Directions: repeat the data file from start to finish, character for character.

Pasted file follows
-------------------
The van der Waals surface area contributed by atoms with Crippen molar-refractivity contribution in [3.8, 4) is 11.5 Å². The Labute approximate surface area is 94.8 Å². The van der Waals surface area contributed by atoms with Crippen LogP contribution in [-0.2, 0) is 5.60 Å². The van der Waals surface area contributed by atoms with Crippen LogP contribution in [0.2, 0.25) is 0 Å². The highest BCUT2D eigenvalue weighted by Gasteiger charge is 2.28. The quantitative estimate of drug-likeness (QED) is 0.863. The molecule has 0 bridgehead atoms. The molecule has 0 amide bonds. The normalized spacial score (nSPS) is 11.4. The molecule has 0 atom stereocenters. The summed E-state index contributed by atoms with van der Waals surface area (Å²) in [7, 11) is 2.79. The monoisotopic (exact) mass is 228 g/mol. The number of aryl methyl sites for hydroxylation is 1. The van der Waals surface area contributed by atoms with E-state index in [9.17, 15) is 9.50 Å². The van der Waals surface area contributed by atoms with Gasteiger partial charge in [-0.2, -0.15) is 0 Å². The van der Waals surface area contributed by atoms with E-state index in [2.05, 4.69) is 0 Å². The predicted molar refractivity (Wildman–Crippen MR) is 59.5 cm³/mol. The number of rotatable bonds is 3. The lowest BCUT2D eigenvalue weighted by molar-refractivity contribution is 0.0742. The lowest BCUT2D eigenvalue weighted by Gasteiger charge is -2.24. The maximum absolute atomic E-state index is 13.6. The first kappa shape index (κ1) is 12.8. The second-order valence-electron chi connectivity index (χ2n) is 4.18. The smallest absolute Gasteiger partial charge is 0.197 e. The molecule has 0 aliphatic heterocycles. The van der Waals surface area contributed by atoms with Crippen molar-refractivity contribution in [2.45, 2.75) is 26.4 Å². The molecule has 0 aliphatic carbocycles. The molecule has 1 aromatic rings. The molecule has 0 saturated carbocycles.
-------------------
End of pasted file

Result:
The van der Waals surface area contributed by atoms with Crippen molar-refractivity contribution in [3.8, 4) is 11.5 Å². The Labute approximate surface area is 94.8 Å². The van der Waals surface area contributed by atoms with Crippen LogP contribution in [-0.2, 0) is 5.60 Å². The van der Waals surface area contributed by atoms with Crippen LogP contribution in [0.2, 0.25) is 0 Å². The highest BCUT2D eigenvalue weighted by Gasteiger charge is 2.28. The quantitative estimate of drug-likeness (QED) is 0.863. The molecule has 0 bridgehead atoms. The molecule has 0 amide bonds. The normalized spacial score (nSPS) is 11.4. The molecule has 0 atom stereocenters. The summed E-state index contributed by atoms with van der Waals surface area (Å²) in [7, 11) is 2.79. The monoisotopic (exact) mass is 228 g/mol. The number of aryl methyl sites for hydroxylation is 1. The van der Waals surface area contributed by atoms with E-state index in [9.17, 15) is 9.50 Å². The van der Waals surface area contributed by atoms with Gasteiger partial charge in [-0.2, -0.15) is 0 Å². The van der Waals surface area contributed by atoms with E-state index in [2.05, 4.69) is 0 Å². The predicted molar refractivity (Wildman–Crippen MR) is 59.5 cm³/mol. The number of rotatable bonds is 3. The lowest BCUT2D eigenvalue weighted by molar-refractivity contribution is 0.0742. The lowest BCUT2D eigenvalue weighted by Gasteiger charge is -2.24. The maximum absolute atomic E-state index is 13.6. The first kappa shape index (κ1) is 12.8. The second-order valence-electron chi connectivity index (χ2n) is 4.18. The smallest absolute Gasteiger partial charge is 0.197 e. The molecule has 0 aliphatic heterocycles. The van der Waals surface area contributed by atoms with Crippen molar-refractivity contribution in [2.45, 2.75) is 26.4 Å². The molecule has 0 aliphatic carbocycles. The molecule has 1 aromatic rings. The molecule has 0 saturated carbocycles.